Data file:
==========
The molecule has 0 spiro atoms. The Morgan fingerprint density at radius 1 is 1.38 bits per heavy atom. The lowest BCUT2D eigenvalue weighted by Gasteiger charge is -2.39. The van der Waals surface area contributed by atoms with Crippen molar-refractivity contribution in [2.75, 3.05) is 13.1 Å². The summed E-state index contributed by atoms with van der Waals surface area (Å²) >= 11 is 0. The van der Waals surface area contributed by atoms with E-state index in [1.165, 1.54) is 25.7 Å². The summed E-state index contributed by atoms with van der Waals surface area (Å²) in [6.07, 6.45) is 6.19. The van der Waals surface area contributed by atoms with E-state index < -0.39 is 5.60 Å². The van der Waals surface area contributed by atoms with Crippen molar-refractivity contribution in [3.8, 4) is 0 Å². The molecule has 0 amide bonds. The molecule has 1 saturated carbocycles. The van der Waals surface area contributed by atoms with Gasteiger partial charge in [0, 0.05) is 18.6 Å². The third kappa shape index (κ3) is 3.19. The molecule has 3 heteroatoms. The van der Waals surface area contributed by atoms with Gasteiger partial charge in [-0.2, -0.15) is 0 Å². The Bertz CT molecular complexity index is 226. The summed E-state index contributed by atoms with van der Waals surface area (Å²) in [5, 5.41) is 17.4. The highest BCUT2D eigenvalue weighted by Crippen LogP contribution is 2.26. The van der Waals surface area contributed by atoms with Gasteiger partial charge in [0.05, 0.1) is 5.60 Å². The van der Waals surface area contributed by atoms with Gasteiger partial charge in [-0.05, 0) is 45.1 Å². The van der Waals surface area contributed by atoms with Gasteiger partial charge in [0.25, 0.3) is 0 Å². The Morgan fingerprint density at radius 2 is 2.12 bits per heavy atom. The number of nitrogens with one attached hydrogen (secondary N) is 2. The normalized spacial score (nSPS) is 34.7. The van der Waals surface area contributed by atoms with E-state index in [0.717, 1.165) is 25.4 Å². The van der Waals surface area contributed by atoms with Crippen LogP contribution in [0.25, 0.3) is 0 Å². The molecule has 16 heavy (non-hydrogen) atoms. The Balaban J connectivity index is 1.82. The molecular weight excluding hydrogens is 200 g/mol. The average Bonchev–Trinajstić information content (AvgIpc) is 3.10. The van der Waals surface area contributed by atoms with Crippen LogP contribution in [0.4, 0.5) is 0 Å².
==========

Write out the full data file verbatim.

The molecule has 0 spiro atoms. The Morgan fingerprint density at radius 1 is 1.38 bits per heavy atom. The lowest BCUT2D eigenvalue weighted by Gasteiger charge is -2.39. The van der Waals surface area contributed by atoms with Crippen molar-refractivity contribution in [2.75, 3.05) is 13.1 Å². The summed E-state index contributed by atoms with van der Waals surface area (Å²) >= 11 is 0. The van der Waals surface area contributed by atoms with E-state index in [1.165, 1.54) is 25.7 Å². The summed E-state index contributed by atoms with van der Waals surface area (Å²) in [6.07, 6.45) is 6.19. The van der Waals surface area contributed by atoms with E-state index < -0.39 is 5.60 Å². The van der Waals surface area contributed by atoms with Crippen molar-refractivity contribution in [3.8, 4) is 0 Å². The molecule has 0 amide bonds. The molecule has 1 saturated carbocycles. The van der Waals surface area contributed by atoms with Gasteiger partial charge in [0, 0.05) is 18.6 Å². The third kappa shape index (κ3) is 3.19. The molecule has 3 heteroatoms. The van der Waals surface area contributed by atoms with Gasteiger partial charge in [-0.2, -0.15) is 0 Å². The Bertz CT molecular complexity index is 226. The summed E-state index contributed by atoms with van der Waals surface area (Å²) in [5, 5.41) is 17.4. The highest BCUT2D eigenvalue weighted by Crippen LogP contribution is 2.26. The van der Waals surface area contributed by atoms with Gasteiger partial charge in [0.05, 0.1) is 5.60 Å². The van der Waals surface area contributed by atoms with Gasteiger partial charge in [-0.05, 0) is 45.1 Å². The van der Waals surface area contributed by atoms with Gasteiger partial charge in [0.25, 0.3) is 0 Å². The Morgan fingerprint density at radius 2 is 2.12 bits per heavy atom. The number of nitrogens with one attached hydrogen (secondary N) is 2. The normalized spacial score (nSPS) is 34.7. The van der Waals surface area contributed by atoms with E-state index in [0.717, 1.165) is 25.4 Å². The van der Waals surface area contributed by atoms with Crippen LogP contribution in [0.25, 0.3) is 0 Å². The molecule has 16 heavy (non-hydrogen) atoms. The Balaban J connectivity index is 1.82. The molecular weight excluding hydrogens is 200 g/mol. The average Bonchev–Trinajstić information content (AvgIpc) is 3.10. The van der Waals surface area contributed by atoms with Crippen LogP contribution in [0.4, 0.5) is 0 Å².